Samsung has announced that it will use drones as a way to guarantee the quality and functioning of 5G networks. The objective is that these flying equipment capture images of the antennas for analysis by the engineers.
This is a solution for the prevention of possible operating problems, and then a faster and more effective intervention and repair is possible.
Samsung will use drones to ensure the proper functioning of 5G antennas
Samsung announced last week that it will use drones to ensure the quality and smooth operation of the 5G network antennas. The flying equipment of the South Korean company will capture images of the antennas and send them to the engineers so that they can analyze them and determine whether any intervention and maintenance is necessary.
This technology is still in the testing phase, however, Samsung intends to implement it globally later this year.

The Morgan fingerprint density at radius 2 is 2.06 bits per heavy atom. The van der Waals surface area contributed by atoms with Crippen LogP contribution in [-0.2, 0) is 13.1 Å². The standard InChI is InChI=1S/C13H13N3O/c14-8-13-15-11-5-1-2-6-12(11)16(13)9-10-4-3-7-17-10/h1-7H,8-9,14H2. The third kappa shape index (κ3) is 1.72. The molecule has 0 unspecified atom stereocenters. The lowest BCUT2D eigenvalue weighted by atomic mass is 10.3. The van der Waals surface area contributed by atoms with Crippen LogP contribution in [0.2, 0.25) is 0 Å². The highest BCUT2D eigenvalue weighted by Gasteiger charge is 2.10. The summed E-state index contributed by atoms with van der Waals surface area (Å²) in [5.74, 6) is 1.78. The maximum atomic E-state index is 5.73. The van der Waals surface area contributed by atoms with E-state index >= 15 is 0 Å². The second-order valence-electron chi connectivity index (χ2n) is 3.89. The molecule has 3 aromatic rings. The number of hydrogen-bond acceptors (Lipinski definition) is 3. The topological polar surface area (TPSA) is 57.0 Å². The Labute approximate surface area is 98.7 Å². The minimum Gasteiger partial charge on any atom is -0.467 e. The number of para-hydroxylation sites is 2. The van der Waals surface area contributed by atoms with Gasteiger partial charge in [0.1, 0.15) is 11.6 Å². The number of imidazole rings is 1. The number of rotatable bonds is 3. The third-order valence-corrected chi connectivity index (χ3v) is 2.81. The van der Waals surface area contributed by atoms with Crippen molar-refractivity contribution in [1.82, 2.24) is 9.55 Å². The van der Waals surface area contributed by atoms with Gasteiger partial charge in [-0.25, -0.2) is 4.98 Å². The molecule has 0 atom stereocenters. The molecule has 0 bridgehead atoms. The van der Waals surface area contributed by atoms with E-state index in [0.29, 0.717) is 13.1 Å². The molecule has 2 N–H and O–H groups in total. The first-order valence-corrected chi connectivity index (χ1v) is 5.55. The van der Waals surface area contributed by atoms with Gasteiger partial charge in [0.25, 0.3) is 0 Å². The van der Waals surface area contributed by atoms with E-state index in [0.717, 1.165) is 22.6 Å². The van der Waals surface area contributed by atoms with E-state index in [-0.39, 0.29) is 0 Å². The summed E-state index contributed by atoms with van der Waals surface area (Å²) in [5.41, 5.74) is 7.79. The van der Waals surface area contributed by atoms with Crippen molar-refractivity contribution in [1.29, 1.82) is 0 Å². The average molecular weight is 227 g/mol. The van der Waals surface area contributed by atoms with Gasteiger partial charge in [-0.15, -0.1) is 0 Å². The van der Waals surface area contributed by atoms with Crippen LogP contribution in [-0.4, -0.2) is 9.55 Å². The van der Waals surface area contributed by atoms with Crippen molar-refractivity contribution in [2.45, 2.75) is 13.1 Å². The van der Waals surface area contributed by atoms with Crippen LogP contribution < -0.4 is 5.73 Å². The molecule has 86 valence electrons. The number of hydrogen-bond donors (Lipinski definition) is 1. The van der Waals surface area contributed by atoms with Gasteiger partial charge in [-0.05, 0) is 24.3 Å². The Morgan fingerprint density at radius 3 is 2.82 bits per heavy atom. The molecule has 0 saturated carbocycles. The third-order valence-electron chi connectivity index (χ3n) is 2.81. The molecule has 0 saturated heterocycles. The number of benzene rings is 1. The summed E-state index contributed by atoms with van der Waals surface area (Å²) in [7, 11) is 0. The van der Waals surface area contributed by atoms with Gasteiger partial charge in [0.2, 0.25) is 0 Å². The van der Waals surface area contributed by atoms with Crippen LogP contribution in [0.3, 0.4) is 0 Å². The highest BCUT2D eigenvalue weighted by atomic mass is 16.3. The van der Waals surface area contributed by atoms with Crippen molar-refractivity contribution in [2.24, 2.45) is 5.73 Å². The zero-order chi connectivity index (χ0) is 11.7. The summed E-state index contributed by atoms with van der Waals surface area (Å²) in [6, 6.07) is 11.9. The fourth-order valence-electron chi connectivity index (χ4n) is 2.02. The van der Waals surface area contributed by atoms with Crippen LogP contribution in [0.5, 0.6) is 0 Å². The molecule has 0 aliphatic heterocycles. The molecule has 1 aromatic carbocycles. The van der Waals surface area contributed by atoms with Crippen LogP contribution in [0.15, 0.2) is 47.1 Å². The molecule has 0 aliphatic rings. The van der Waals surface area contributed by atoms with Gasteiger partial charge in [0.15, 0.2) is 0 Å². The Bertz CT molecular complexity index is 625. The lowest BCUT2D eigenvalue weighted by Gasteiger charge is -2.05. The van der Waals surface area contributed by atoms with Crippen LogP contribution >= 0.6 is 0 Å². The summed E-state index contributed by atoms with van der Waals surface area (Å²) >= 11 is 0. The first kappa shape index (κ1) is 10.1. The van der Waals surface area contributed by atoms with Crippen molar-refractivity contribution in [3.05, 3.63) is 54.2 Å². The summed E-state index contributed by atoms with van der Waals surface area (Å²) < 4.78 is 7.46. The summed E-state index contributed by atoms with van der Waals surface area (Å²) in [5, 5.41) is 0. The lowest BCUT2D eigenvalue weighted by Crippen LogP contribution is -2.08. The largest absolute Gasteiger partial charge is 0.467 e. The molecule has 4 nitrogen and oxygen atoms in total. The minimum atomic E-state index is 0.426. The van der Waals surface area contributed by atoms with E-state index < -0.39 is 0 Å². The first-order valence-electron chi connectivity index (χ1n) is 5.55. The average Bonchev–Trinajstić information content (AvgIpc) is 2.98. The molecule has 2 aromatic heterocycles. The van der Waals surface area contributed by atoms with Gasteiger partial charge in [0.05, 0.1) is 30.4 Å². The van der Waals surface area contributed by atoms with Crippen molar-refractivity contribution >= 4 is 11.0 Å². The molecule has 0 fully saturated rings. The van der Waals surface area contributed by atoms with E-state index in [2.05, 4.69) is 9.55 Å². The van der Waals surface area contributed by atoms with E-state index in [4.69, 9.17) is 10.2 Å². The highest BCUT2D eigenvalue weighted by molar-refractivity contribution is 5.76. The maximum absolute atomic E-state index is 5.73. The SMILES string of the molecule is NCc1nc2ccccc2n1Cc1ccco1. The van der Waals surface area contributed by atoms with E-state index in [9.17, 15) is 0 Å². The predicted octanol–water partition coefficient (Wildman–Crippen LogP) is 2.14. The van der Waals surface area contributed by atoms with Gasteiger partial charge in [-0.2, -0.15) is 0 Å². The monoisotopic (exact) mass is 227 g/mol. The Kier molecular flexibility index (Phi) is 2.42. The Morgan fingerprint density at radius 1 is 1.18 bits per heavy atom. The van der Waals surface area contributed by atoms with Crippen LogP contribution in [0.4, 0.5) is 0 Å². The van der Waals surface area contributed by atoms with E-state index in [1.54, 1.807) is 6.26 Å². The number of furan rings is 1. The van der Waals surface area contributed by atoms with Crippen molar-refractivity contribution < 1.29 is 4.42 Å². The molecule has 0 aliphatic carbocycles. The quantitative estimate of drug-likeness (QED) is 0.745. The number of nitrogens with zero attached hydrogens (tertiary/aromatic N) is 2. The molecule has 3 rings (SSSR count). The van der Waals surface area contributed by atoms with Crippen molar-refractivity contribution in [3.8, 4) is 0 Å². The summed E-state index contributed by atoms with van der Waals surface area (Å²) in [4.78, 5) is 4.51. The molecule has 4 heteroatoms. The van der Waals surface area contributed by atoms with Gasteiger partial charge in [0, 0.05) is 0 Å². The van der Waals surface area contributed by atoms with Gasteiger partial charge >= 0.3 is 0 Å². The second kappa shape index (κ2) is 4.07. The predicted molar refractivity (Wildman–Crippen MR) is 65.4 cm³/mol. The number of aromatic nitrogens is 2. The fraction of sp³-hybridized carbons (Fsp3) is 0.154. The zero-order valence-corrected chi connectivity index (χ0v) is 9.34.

Initially, the test was carried out in the company’s yard, using only two pieces of equipment: the drone and the smartphone. The latter will control and direct the drone and receive the results. The process takes place through an application installed on the smartphone.
When capturing the images of the antennas, they are sent to a server in the cloud, and then analyzed by an Artificial Intelligence tool that checks the rotation and inclination of the antennas.
Then the data can be evaluated by specialists in order to check, for example, if the installation was well done or if the network needs maintenance.
It took a total of 15 minutes to complete the entire process, from capturing the images to returning the information.
Samsung now wants to define some extra features, which are able to adjust the position of the antennas through a mobile device or the computer.
Watch the project on video:
The Asian company says that this technology allows a safer workplace for employees since they need to climb up to the antenna to perform the analysis of the state of the antenna and eventual intervention.
In addition to 5G networks, this project also aims to control and monitor fourth-generation antennas.